Results of the PEN/Faulkner Award in the year 1985.
The Barracks Thief is the story of three young paratroopers waiting to be shipped out to Vietnam. Brought together one sweltering afternoon to stand guard over an ammunition dump threatened by a forest fire, they discover in each other an unexpected capacity for recklessness and violence. Far from being alarmed by this discovery, they are exhilarated by it; they emerge from their common danger full of confidence in their own manhood and in the bond of friendship they have formed.
This confidence is shaken when a series of thefts occur. The author embraces the perspectives of both the betrayer and the betrayed, forcing us to participate in lives that we might otherwise condemn, and to recognize the kinship of those lives to our own.
Meet the Arkansas Reds, the oddest, craziest, rowdiest bunch of sluggers ever to step out of a dugout. The lineup consists of an ex-con first baseman named Hog, a couple of real Reds on loan from Castro, some young bucks on their way up and worn-out old-timers on their way down, a few wild Indians, a woman, a pitcher named Genghis Mohammad, Jr., and a lecherous knuckle-baller—all led by a one-armed Marxist and former major-leaguer named Lefty. Hog chronicles a season with the Reds as they travel from one seedy southern ballpark to another, always barely a step ahead of the small-town sheriffs and right-wing evangelists who think these motley minor-leaguers are an insult to “America’s game.”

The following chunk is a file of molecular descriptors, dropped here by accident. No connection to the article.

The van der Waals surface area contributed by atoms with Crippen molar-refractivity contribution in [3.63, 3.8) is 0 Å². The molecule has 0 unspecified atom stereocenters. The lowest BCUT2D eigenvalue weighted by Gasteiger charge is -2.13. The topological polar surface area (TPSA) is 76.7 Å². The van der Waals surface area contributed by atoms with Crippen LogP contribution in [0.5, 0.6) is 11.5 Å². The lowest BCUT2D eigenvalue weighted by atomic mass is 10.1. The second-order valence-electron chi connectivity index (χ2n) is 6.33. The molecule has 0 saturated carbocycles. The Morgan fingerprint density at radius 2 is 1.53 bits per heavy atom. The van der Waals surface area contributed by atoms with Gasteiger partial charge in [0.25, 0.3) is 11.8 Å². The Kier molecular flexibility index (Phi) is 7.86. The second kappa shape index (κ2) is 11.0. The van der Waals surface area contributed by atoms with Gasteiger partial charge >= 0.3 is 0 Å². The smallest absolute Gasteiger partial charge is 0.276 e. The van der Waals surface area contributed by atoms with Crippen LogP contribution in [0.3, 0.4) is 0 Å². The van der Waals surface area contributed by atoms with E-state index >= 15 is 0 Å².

Tender, unsettling, and amusing, these stories present families all unhappy in their own different ways. A mother who presides over her local Parents of Lesbians and Gays chapter has trouble accepting her son’s lover. A recently separated couple’s compulsion to maintain a twenty-six-year tradition seems to magnify futility. The New York Times called this collection “astonishing—funny, eloquent, and wise.”
Richard and Sara Everton mortgage, sell and borrow, leave friends and country to settle in the Mexican village of Ibarra. They intend to spend the rest of their lives here, in a place neither of them has seen, to speak a language neither of them know. Their dream is to reopen Richard’s grandfather’s abandoned copper mine.
In a few short months work is advancing in the mine and their home is ready—then Richard learns he has six years to live.
Richard’s determination to make the mine and village prosper matches Sara’s effort to deny the diagnosis. While Richard measures time, she rejects its passage.
This novel, Harriet Doerr’s first, was written when she was in her seventies.